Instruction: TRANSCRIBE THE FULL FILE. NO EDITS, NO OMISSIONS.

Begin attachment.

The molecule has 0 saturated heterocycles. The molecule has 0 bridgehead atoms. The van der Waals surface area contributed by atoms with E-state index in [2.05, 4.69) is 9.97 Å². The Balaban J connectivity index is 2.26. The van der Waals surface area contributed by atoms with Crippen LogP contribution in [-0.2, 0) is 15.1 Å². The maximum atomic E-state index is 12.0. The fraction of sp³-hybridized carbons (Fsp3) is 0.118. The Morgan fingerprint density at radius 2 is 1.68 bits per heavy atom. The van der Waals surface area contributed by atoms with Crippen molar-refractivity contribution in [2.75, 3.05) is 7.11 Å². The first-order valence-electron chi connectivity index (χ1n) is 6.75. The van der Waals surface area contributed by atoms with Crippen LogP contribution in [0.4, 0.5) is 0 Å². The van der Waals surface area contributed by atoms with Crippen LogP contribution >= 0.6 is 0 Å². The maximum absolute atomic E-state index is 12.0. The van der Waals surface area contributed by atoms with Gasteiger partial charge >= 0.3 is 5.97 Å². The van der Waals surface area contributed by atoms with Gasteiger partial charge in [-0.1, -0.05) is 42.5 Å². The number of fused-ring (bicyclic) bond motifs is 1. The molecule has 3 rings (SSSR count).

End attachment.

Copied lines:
The molecule has 0 saturated heterocycles. The molecule has 0 bridgehead atoms. The van der Waals surface area contributed by atoms with E-state index in [2.05, 4.69) is 9.97 Å². The Balaban J connectivity index is 2.26. The van der Waals surface area contributed by atoms with Crippen LogP contribution in [-0.2, 0) is 15.1 Å². The maximum atomic E-state index is 12.0. The fraction of sp³-hybridized carbons (Fsp3) is 0.118. The Morgan fingerprint density at radius 2 is 1.68 bits per heavy atom. The van der Waals surface area contributed by atoms with Crippen molar-refractivity contribution in [2.75, 3.05) is 7.11 Å². The first-order valence-electron chi connectivity index (χ1n) is 6.75. The van der Waals surface area contributed by atoms with Crippen LogP contribution in [0.4, 0.5) is 0 Å². The van der Waals surface area contributed by atoms with Crippen LogP contribution >= 0.6 is 0 Å². The maximum absolute atomic E-state index is 12.0. The van der Waals surface area contributed by atoms with Gasteiger partial charge >= 0.3 is 5.97 Å². The van der Waals surface area contributed by atoms with Gasteiger partial charge in [-0.1, -0.05) is 42.5 Å². The number of fused-ring (bicyclic) bond motifs is 1. The molecule has 3 rings (SSSR count).